Obama is unapologetic in saying he has a "personal relationship with Jesus Christ." As a sign of that relationship, he says, he walked down the aisle of Chicago's Trinity United Church of Christ in response to the Rev. Jeremiah Wright's altar call one Sunday morning about 16 years ago. It began in 1985, when he came to Chicago as a $13,000-a-year community organizer, working with a number of African-American churches in the Roseland, West Pullman and Altgeld Gardens neighborhoods that were trying to deal with the devastation caused by shuttered steel plants. "I started working with both the ministers and the lay people in these churches on issues like creating job-training programs, or after-school programs for youth, or making sure that city services were fairly allocated to underserved communities," he says. "And it was in those places where I think what had been more of an intellectual view of religion deepened. "I became much more familiar with the ongoing tradition of the historic black church and its importance in the community. And the power of that culture to give people strength in very difficult circumstances, and the power of that church to give people courage against great odds. And it moved me deeply."
Who are the men of peace? Are they the men that Yahweh has degreed to lead the people of the world? Is peace such a dangerous tool?
Why is more power and control over the lives and minds of the masses, the land, and natural resources of the world so desperately sought after by the few people who currently represent the "powers that Be?"
Is power and control the answer, or should they and we be seeking "JUST WORDS?"
Reggie Bryant, WURD Radio, Philadelphia, PA:
“It’s not the things you know that hurt you, it’s the things you know that just aint so.”
Gregory V. Boulware, ASB/CS
“YAHWEH, THE FATHER”
Jean Claude LaMarre: "The Color of the Cross" (2007)
Fritz Lang: "Metropolis" (1926)
"The Lost Tribes of Israel" "THE HISTORY CHANNEL Magazine
S.Radhakrishnan, New Delhi, 15 August 1958, "Ghandi."
http://www.finalcall.com/ (Nisa Islam Muhammad, "We want the real King", is a staff writer for The Final Call.- Urban Legends Reference Pages © 1995-2008, by Barbara and David P. Mikkelson
Urban Legends Reference Pages: "Who Is Barack Obama?"
"The Great Mediator - Just Words"
/* Southern Russia, extending from Eastern Europe to Central Asia. At some point in the 8th-9th centuries, the ruling elite is believed to have converted to Judaism. The scope of the conversion of the entire khanate itself remains uncertain. In the late 19th century, Ernest Renan and other scholars speculated that the Ashkenazi Jews of Europe had their origin in Turkic refugees that had migrated from the collapsed Khazarian Khanate westward into the Rhineland, and exchanged their native Khazar language with the Yiddish language while continuing to practice the Jewish religion. This theory has had a complex history, within and beyond Judaism. Major scholars have either defended it or dismissed it as a pure fantasy. It has also been seized on at times by antisemites and/or anti-Zionists for various purposes, to argue for the idea that Ashkenazi Jews have no ancestral connection to ancient Israel. The theory is met with scepticism or caution by most scholars 'This conversion of the kingdom of the Khazars has a considerable importance regarding the origin of those Jews who dwell in the countries of the Danube and southern Russia. These regions enclose great masses of Jewish populations which have in all probability nothing or almost nothing that is anthropologically Jewish in them.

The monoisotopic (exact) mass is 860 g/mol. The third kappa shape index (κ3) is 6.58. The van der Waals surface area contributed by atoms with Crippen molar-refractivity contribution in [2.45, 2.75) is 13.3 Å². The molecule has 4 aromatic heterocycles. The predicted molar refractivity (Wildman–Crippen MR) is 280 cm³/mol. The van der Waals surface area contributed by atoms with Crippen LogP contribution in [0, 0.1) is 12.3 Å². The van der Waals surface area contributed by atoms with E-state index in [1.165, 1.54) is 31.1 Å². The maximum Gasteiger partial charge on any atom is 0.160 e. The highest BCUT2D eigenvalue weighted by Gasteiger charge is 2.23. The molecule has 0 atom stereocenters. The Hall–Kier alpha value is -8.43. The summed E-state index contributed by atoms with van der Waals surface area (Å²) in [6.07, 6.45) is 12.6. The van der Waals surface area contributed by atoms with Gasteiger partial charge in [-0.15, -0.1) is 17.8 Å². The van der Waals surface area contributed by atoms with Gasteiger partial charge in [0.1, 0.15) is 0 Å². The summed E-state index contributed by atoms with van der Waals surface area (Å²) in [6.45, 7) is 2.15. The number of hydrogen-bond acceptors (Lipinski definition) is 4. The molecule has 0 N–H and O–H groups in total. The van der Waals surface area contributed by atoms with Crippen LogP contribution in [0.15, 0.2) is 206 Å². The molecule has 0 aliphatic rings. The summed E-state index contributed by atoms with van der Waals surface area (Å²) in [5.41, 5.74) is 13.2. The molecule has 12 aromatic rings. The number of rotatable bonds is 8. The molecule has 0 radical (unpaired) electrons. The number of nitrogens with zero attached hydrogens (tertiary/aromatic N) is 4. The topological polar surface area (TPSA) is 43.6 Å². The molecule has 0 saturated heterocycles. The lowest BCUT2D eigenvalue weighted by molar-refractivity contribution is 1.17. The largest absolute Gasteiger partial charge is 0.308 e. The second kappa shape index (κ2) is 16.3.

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Khazar theory of Ashkenazi ancestry
The Khazars (Greek: Χάζαροι, Hebrew: כוזרים Kuzarim, Turkish: Hazarlar) were a collection of Turkic peoples who formed a semi-nomadic empire in what is now
From Wikipedia, the free encyclopedia
(Redirected from The Ashkenazi Jews/Khazarian origins theory)
Southern Russia, extending from Eastern Europe to Central Asia. At some point in the 8th-9th centuries, the ruling elite is believed to have converted to Judaism. The
scope of the conversion of the entire khanate itself remains uncertain.
In the late 19th century, Ernest Renan and other scholars speculated that the Ashkenazi Jews of Europe had their origin in Turkic refugees that had migrated from the
collapsed Khazarian Khanate westward into the Rhineland, and exchanged their native Khazar language with the Yiddish language while continuing to practice the Jewish
This theory has had a complex history, within and beyond Judaism. Major scholars have either defended it or dismissed it as a pure fantasy. It has also been seized on at
times by antisemites and/or anti-Zionists for various purposes, to argue for the idea that Ashkenazi Jews have no ancestral connection to ancient Israel. The theory is met
with scepticism or caution by most scholars
'This conversion of the kingdom of the Khazars has a considerable importance regarding the origin of those Jews who dwell in the countries of the Danube and southern
Russia. These regions enclose great masses of Jewish populations which have in all probability nothing or almost nothing that is anthropologically Jewish in them.